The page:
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New Zealand Plants and their Story

Adaptations of Coastal Plants

Adaptations of Coastal Plants.

Latitude being left out of the question, in all parts of the world coastal vegetation, both in its form and distribution, depends upon certain factors. Of these, salt in the soil and exposure to sea-spray and violent winds are of prime importance. Wherever they occur, genuine seaside plants have various features in common. The most important of these are contrivances to regulate the water-supply, the commonest of which is succulence of leaf and stem, one or both. This succulence is caused by the presence of special tissues which serve for water-storage. Many New Zealand coastal plants exhibit this feature. The ice-plant (Mesembryanthemum australe, pig's-face, horokaka), which so frequently drapes the coastal cliffs page 64with its pale-green leaves, and bears rather large rose-coloured flowers, is a pleasing and familiar, example (fig. 25). This species must not be confused with the Hottentot fig (M. edule), a native of South Africa, now naturalised on many sandhills, but which possesses leaves still "fatter" than those of its indigenous sister, and bears larger and yellow-coloured flowers. Other common coastal succulents are: Salicornia australis (fig. 26), a stem-succulent common in salt meadows, and Suaeda maritima, a leaf-succulent, usually growing in rather wetter ground.

Fig. 25.—The New Zealand Ice-plant (Mesembrianthemum australe), growing on rock near sea. Lyall Bay, Wellington.[Photo, L. Cockayne.

Fig. 25.—The New Zealand Ice-plant (Mesembrianthemum australe), growing on rock near sea. Lyall Bay, Wellington.
[Photo, L. Cockayne.

Succulence has been shown experimentally to be brought about by excess of salt in the soil, and certain plants to which salt is not a deadly poison can be made artificially succulent. Some of the introduced plants of this country, as, e.g., the spotted catchfly (Silene anglica, var. quinquevulnera), acquire much fatter leaves when growing near the sea than inland.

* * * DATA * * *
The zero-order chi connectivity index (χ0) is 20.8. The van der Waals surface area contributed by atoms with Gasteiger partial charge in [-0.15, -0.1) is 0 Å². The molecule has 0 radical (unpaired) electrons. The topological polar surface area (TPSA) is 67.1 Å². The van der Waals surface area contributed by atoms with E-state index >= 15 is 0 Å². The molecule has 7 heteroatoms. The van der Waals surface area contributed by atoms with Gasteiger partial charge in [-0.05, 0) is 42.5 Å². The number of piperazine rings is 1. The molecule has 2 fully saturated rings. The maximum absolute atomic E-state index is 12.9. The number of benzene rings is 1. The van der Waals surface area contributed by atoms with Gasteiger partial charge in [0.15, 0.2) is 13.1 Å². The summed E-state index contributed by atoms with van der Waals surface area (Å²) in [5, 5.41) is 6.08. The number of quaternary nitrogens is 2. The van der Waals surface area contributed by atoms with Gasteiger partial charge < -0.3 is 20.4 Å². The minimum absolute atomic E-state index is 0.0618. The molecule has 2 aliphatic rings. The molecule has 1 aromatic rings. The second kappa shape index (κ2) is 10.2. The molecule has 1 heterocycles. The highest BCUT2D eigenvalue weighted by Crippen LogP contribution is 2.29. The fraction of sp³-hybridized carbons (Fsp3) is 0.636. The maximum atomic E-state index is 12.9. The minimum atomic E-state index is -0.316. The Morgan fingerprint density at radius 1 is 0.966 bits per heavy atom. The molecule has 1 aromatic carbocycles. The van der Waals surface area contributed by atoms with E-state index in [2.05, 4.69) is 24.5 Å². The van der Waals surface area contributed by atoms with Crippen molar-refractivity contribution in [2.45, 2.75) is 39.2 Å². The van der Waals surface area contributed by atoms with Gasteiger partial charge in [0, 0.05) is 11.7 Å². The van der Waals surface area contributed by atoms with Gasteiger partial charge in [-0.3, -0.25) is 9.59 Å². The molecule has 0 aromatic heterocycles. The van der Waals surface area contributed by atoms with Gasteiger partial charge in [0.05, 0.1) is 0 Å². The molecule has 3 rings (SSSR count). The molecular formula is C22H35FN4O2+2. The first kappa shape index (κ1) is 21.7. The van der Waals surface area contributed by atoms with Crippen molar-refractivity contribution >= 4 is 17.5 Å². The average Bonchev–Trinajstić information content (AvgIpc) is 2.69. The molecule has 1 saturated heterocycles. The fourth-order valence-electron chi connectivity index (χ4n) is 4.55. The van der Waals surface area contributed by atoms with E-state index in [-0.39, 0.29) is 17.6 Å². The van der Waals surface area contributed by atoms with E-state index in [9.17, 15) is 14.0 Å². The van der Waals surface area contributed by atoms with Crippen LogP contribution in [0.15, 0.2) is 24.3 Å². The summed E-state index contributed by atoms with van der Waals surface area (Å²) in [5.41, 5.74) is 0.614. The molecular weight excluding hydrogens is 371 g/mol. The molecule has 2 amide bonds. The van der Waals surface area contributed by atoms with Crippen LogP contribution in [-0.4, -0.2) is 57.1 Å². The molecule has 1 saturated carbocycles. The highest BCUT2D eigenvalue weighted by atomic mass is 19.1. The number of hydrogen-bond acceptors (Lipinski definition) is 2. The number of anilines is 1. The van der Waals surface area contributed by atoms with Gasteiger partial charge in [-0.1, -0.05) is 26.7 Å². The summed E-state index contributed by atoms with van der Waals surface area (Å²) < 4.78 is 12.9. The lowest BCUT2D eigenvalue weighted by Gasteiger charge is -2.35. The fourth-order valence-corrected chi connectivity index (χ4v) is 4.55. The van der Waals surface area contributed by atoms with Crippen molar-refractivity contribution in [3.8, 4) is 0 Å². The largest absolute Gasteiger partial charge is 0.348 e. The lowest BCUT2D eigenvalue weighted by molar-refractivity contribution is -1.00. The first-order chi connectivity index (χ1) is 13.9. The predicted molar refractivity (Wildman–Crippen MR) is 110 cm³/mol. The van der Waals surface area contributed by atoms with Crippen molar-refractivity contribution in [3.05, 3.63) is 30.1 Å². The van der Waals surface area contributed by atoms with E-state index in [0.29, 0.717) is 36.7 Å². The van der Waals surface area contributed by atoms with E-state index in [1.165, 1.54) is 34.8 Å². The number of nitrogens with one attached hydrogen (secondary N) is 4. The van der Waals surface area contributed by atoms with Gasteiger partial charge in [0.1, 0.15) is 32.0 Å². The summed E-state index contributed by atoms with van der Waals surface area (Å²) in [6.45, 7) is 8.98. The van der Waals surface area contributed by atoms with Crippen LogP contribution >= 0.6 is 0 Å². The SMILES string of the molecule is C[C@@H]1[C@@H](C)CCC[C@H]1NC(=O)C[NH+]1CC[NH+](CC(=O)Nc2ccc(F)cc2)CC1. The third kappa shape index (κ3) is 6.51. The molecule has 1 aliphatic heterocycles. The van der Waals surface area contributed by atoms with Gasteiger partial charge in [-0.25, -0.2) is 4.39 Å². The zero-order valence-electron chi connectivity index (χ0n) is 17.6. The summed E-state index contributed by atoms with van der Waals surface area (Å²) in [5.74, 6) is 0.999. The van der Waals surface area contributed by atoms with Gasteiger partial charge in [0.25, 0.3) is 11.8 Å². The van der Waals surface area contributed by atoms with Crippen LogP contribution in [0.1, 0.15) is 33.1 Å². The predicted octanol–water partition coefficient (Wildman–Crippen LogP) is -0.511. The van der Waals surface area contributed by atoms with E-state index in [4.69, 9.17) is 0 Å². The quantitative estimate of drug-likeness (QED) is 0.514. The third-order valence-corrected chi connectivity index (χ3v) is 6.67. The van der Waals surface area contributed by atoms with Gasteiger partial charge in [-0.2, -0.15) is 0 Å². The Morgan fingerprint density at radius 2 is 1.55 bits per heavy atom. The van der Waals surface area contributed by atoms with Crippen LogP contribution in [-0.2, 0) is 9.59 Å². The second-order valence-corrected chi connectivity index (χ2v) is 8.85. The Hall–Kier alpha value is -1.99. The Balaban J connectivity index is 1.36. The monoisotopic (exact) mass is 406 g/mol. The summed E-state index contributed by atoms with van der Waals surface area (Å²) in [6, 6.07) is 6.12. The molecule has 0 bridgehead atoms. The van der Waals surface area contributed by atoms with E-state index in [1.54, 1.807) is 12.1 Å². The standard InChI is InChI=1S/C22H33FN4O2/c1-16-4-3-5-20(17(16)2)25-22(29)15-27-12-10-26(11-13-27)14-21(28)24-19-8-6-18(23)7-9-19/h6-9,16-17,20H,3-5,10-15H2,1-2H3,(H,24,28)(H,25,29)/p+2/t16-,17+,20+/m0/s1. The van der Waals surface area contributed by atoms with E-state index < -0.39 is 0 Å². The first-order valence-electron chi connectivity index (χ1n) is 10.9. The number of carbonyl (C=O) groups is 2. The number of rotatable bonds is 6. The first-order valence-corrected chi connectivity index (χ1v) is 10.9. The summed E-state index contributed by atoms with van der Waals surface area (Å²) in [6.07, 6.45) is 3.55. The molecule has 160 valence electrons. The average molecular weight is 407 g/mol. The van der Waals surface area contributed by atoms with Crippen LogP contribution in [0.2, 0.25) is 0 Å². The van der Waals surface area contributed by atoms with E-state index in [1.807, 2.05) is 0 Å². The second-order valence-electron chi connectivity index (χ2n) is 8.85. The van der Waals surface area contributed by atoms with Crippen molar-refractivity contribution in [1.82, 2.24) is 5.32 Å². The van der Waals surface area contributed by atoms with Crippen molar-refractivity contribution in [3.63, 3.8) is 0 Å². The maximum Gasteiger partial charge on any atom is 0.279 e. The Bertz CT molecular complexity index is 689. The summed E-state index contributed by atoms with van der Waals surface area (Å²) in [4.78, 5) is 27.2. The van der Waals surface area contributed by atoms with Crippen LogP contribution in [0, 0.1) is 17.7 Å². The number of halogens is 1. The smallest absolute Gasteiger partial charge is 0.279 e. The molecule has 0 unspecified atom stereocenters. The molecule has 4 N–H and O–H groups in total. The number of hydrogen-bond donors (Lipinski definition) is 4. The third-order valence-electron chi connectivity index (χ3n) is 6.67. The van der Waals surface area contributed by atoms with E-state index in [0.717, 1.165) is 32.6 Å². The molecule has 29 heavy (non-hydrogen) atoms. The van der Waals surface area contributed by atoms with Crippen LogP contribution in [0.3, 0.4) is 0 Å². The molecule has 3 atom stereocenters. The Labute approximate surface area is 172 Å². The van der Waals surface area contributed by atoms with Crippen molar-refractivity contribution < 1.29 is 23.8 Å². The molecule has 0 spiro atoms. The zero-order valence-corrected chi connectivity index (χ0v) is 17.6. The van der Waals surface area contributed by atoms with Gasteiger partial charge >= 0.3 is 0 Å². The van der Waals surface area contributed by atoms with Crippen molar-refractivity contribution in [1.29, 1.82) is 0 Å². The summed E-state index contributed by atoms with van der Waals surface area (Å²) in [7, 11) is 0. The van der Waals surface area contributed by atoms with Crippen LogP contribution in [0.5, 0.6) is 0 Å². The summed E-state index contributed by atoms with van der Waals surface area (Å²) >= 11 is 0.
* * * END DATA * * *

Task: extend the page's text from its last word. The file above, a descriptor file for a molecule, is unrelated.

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Fig. 26.—Salicornia auslralis, growing on rocky shore. Lyall Bay, Wellington.[Photo, L. Cockayne.

Fig. 26.—Salicornia auslralis, growing on rocky shore. Lyall Bay, Wellington.
[Photo, L. Cockayne.

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That plants growing in wet stations, such as salt meadows and marshes, should be furnished with appliances to combat drought appears very remarkable. The truth seems to be that for some reason not yet sufficiently explained, although many theories are rife, the plant dare not, use too much brackish water, and so is actually in the same position as a plant of a desert region. When dealing with the bog vegetation it will be seen that it, too, is in a similar condition, and so is that in the neighbourhood of solfataias and the like.

Schimper has summed up these conditions in an excellent manner, pointing out that two kinds of dryness exist. These he has named "physical" and "physiological." Physical dryness arises from want of water in the soil, but a physiologically dry soil may contain any amount of water, but yet of such a quality that its plant inhabitants cannot use it. To quote a common example, the sea is physiologically dry, so far as man is concerned. Physiological dryness alone concerns plant-distribution.